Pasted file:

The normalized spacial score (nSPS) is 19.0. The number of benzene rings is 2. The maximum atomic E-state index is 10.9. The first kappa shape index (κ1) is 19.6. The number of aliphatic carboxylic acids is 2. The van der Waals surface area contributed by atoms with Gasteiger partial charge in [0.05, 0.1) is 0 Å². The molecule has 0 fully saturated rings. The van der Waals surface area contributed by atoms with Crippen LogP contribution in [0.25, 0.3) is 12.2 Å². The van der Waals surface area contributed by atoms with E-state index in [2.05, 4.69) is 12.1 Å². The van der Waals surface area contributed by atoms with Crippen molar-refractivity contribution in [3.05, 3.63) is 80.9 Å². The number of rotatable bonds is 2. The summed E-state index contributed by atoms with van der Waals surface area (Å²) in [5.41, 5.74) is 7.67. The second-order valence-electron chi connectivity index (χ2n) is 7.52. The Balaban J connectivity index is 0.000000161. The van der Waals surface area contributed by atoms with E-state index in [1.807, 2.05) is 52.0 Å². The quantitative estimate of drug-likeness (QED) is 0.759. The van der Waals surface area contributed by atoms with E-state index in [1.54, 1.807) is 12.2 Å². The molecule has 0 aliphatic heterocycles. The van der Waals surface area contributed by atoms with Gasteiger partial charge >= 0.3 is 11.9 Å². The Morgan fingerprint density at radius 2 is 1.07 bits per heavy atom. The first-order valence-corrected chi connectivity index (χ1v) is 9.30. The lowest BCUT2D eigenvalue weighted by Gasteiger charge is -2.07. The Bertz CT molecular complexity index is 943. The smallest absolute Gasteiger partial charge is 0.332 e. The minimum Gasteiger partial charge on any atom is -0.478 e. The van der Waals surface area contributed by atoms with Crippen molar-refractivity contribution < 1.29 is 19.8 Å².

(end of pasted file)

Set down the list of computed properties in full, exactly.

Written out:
The normalized spacial score (nSPS) is 19.0. The number of benzene rings is 2. The maximum atomic E-state index is 10.9. The first kappa shape index (κ1) is 19.6. The number of aliphatic carboxylic acids is 2. The van der Waals surface area contributed by atoms with Gasteiger partial charge in [0.05, 0.1) is 0 Å². The molecule has 0 fully saturated rings. The van der Waals surface area contributed by atoms with Crippen LogP contribution in [0.25, 0.3) is 12.2 Å². The van der Waals surface area contributed by atoms with E-state index in [2.05, 4.69) is 12.1 Å². The van der Waals surface area contributed by atoms with Crippen molar-refractivity contribution in [3.05, 3.63) is 80.9 Å². The number of rotatable bonds is 2. The summed E-state index contributed by atoms with van der Waals surface area (Å²) in [5.41, 5.74) is 7.67. The second-order valence-electron chi connectivity index (χ2n) is 7.52. The Balaban J connectivity index is 0.000000161. The van der Waals surface area contributed by atoms with E-state index in [1.807, 2.05) is 52.0 Å². The quantitative estimate of drug-likeness (QED) is 0.759. The van der Waals surface area contributed by atoms with E-state index in [1.54, 1.807) is 12.2 Å². The molecule has 0 aliphatic heterocycles. The van der Waals surface area contributed by atoms with Gasteiger partial charge >= 0.3 is 11.9 Å². The Morgan fingerprint density at radius 2 is 1.07 bits per heavy atom. The first-order valence-corrected chi connectivity index (χ1v) is 9.30. The lowest BCUT2D eigenvalue weighted by Gasteiger charge is -2.07. The Bertz CT molecular complexity index is 943. The smallest absolute Gasteiger partial charge is 0.332 e. The minimum Gasteiger partial charge on any atom is -0.478 e. The van der Waals surface area contributed by atoms with Crippen molar-refractivity contribution < 1.29 is 19.8 Å².